Another video showed rescuers carrying bodies in a street strewn with vegetables and debris.
Syrian Civil Defense published the names of 60 people so far identified as killed in the attack. "There are tens waiting to be identified," it said on its Facebook page.
An official for the rescue service told Reuters the videos it published were shot on Sunday and a person heard on camera giving the date as August 15 had done so by mistake.
To the west of Damascus, battles were reported on Sunday between the Syrian army, backed by its Lebanese ally Hezbollah, and insurgents in the town of Zabadani near the Lebanese border, the Observatory said.
A ceasefire between the warring sides in Zabadani and two villages in the northwest collapsed on Saturday when talks aimed at securing a longer cessation of hostilities failed. UN Aid Chief Slams 'Horrifying' Disregard of Civilian Life in Syria Al Jazeera and The Associated Press
(August 17, 2015) -- The United Nations humanitarian chief has condemned attacks against civilians in Syria, a day after more than 100 people were killed in what activists said were regime air raids on the rebel-held suburb of Douma, near Damascus.
New U.N. aid chief Stephen O'Brien's comments came as sources told Al Jazeera that even more air strikes were carried out on Douma on Monday. "I am horrified by the total disrespect for civilian life in this conflict," O'Brien said, a day after one of the bloodiest incidents in the four-year war.
O'Brien said he was "particularly appalled" by reports about Sunday's airstrikes on Douma that reportedly killed at least 110 civilians, and said those attacks "must stop.”
Syrian opposition activists have called those airstrikes a "massacre.” In one makeshift clinic in Douma, whole sections of floor were covered with rows of the dead, as volunteers worked to wrap each victim in a white shroud. "I appeal to each and every party to this protracted conflict to protect civilians and respect international humanitarian law," O’Brien said.
He noted that the U.N. and other partners are providing assistance to millions of Syrians in need, including by crossing conflict lines and international borders. However, O'Brien said, "I remain extremely concerned for the welfares of the 4.6 million people stuck in hard-to-reach and besieged areas."
O'Brien also lambasted armed groups for cutting off water in Damascus, saying: "It is unacceptable for those engaged in conflict to use access to water and other services as a weapon of war."
Water cuts have been used in the conflict by rival groups in the conflict and the most affected areas have been Damascus and the northern city of Aleppo, Syria's largest city and former commercial center. Meanwhile, O'Brien met Syrian Foreign Minister Walid Muallem and expressed a willingness to work with the government to alleviate humanitarian suffering, state media said.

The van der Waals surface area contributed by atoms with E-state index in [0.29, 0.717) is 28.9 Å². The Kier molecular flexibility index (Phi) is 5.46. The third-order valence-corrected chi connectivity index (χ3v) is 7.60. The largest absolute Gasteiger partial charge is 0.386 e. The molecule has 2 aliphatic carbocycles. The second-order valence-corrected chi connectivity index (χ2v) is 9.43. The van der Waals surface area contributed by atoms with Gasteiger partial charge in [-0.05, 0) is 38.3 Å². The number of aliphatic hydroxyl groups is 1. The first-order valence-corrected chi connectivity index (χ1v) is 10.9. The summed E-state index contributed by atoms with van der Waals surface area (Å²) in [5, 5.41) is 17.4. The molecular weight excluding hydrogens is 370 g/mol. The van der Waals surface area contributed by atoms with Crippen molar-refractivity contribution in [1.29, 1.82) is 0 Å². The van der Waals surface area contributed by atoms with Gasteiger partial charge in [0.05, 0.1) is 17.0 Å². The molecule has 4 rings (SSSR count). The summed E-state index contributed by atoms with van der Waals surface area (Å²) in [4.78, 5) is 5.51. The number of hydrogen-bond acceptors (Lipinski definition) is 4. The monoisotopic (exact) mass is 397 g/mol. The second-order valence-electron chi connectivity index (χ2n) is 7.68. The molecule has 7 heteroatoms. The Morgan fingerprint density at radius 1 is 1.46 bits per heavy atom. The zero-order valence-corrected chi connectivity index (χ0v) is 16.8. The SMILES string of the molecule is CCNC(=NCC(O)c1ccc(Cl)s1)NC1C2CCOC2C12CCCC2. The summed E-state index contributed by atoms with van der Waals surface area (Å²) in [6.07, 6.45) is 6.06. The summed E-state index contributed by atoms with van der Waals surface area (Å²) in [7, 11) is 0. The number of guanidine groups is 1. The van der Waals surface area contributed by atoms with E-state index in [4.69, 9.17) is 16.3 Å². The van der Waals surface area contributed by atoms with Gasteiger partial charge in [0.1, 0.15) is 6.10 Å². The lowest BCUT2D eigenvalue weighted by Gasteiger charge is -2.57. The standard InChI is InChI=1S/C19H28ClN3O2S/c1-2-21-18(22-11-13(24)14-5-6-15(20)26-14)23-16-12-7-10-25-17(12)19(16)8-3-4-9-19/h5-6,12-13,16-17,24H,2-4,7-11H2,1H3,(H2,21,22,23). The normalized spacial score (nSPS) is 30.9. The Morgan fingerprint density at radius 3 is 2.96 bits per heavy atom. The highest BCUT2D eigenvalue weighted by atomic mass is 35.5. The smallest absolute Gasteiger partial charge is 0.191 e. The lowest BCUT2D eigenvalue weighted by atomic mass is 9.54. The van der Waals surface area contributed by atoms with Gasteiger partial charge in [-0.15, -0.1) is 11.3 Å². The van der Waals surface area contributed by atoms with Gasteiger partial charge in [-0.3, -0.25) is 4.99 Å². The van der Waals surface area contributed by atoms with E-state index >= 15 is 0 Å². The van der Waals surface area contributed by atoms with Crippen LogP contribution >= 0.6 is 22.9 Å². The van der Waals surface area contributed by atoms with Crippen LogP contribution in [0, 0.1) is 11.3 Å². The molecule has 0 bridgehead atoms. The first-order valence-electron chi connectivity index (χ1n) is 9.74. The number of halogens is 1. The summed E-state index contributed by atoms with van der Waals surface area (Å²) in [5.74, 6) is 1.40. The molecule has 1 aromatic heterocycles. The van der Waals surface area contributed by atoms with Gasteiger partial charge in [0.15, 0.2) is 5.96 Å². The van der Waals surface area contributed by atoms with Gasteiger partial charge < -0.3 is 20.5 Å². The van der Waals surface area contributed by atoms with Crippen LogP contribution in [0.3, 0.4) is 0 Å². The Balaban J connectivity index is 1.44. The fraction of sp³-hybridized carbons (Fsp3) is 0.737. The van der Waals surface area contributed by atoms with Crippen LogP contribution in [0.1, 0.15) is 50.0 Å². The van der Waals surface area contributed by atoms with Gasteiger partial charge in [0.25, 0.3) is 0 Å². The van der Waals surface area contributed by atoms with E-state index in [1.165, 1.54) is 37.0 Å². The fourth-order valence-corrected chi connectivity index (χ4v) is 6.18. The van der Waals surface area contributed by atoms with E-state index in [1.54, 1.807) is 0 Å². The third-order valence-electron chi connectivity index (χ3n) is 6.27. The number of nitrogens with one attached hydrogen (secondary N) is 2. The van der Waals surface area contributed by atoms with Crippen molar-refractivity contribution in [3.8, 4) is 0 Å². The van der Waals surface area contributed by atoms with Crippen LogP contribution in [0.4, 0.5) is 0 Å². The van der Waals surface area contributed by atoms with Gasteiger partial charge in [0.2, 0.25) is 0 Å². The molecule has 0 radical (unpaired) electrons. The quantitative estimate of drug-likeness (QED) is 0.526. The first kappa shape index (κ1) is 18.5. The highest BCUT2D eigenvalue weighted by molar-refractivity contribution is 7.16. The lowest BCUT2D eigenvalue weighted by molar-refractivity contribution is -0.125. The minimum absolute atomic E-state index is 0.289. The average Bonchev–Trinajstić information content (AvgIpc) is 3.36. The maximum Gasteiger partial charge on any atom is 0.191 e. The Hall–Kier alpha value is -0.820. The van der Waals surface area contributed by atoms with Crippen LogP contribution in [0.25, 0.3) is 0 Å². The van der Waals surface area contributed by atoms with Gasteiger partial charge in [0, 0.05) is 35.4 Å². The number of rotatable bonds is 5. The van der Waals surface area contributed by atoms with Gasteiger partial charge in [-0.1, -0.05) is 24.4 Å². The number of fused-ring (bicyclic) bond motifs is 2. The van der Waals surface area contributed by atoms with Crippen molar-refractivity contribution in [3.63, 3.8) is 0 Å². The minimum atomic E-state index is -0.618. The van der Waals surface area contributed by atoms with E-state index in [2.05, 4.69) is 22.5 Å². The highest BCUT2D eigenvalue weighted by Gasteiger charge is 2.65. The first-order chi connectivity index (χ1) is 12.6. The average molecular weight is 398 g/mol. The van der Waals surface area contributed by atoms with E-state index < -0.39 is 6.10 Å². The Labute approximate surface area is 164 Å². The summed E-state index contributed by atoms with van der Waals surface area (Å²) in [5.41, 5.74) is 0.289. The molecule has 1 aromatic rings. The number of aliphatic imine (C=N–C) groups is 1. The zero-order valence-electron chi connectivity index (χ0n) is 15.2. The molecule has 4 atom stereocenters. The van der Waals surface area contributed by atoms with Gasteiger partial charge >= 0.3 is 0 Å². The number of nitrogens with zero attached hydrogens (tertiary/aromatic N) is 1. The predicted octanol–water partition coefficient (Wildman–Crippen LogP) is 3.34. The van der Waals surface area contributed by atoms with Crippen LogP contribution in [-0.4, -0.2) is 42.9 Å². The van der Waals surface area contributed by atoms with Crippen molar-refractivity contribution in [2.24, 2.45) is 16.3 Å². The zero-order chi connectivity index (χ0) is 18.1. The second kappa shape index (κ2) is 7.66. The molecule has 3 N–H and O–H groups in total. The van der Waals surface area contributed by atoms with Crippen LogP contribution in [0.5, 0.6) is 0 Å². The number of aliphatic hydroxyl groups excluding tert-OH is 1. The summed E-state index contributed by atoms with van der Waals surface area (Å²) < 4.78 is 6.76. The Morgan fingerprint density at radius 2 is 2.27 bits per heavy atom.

On Monday morning, Syria's air force reportedly launched three more airstrikes on Douma. Other areas of the Damascus countryside like Ghouta were also reportedly targeted. There were no immediate reports of casualties in the latest strikes.
The Syrian government has been trying to push back against rebel-held territories, in order to protect the capital Damascus.
At least 300 other people were also injured in the strikes on Sunday, with the death toll likely to rise as many of the wounded were in a serious condition, the U.K.-based Syrian Observatory for Human Rights said.
Firas Abdullah, a local photographer in Douma, told Al Jazeera that the market was the main meeting place in Douma. "The market has always been crowded with people buying and selling to make a living,” he said.
The attack on the market is the second in a week. On Wednesday, airstrikes on the area left at least 27 people dead, Abdullah said.
A video posted online by activists of the aftermath of the attacks showed an intersection strewn with rubble and twisted metal. The fronts of several buildings nearby appeared to have been sheared off by the force of the blasts, and several vehicles were overturned and crumpled amid the rubble.
Meanwhile, Russian Foreign Minister Sergei Lavrov and Iranian Foreign Minister Javad Zarif held talks in Moscow on Monday to discuss the way forward on the stalled Syria peace talks. Both Lavrov and Zarif said that there should be no preconditions for the resumption of talks.
Syrian opposition leaders and their foreign backers have insisted that President Bashar al-Assad should not have any role in a future government, something that the Assad government had rejected.
Syria's conflict has killed more than 250,000 people and wounded at least a million.